IN 1998, a disgruntled accountant at the Connecticut Lottery went on a rampage, gunning down four of his bosses before turning the gun on himself. The 35-year-old gunman in the months before the attack had shown signs of being troubled. He had suffered from depression, co-workers had expressed concern about his expressions of anger, and police had visited his apartment after he had been seen holding a knife to his throat. The tragedy — and all the what-if questions that accompanied it — prompted Connecticut to pass a law that allows judges to issue an order enabling law enforcement to confiscate weapons from people deemed a risk to themselves or others.
It was a little-noticed move, and over the next 20 years only a handful of other states followed Connecticut’s lead in enacting so-called red-flag laws. But last year’s mass shooting at a high school in Parkland, Fla., reshaped the national debate over gun control and prompted renewed interest in Connecticut’s pioneering effort to keep weapons out of the hands of the wrong people. A dozen more states and the District of Columbia have enacted legislation allowing law enforcement to remove guns from individuals seen as a danger, and a number of others, including Virginia, are considering similar legislation. Depending on the state, the laws allow relatives or police to seek a court order enabling police to remove guns from an individual’s home and restrict their ability to purchase firearms. The person seeking the order must provide evidence of potential danger, and the court holds an expedited hearing. If the judge believes there is a threat, guns will be removed for a period that can last from a few weeks to a year.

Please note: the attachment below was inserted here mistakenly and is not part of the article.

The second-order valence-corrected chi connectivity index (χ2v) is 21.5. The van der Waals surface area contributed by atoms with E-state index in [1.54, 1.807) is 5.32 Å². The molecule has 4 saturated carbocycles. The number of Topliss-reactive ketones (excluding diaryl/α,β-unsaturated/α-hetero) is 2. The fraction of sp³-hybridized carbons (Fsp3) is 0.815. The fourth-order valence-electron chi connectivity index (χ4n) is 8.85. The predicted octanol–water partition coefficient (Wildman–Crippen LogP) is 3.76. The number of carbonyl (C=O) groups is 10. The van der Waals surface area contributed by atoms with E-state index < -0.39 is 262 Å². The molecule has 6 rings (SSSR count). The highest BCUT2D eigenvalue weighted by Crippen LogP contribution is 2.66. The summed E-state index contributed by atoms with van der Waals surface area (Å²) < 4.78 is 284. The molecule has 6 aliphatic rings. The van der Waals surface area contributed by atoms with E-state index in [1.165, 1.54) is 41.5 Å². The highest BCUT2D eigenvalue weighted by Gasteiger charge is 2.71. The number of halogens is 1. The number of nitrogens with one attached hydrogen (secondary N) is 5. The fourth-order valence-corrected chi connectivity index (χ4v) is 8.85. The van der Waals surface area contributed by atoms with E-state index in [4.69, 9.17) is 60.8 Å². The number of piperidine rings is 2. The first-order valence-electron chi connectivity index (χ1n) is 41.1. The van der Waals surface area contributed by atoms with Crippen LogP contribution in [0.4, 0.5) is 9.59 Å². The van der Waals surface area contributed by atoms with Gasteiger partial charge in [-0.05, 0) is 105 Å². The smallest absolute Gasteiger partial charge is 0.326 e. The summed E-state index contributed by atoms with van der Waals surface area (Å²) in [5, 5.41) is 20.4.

Maryland was among the states that adopted a red-flag law after the Parkland slaughter, and it is showing promising results. Testimony last week to the Maryland House Judiciary Committee revealed that in the three months after the law took effect on Oct. 1, Maryland courts seized guns from 148 people after it was determined there was probable cause the individuals posed a danger to themselves or others. Four of the gun owners posed “significant threats” to schools, according to Montgomery County Sheriff Darren M. Popkin (D). “These orders are not only being issued appropriately; they are saving lives,” he told lawmakers.
Most of the petitions come from family or household members who have direct and specific knowledge of danger. The experience of states that have had the laws on the books the longest shows most concerns stem from fears of the person doing harm to themselves, and research has shown a decrease in firearm suicide in those states.
Lawmakers in states now debating these measures would do well to pay attention to those studies and to the early success in Maryland.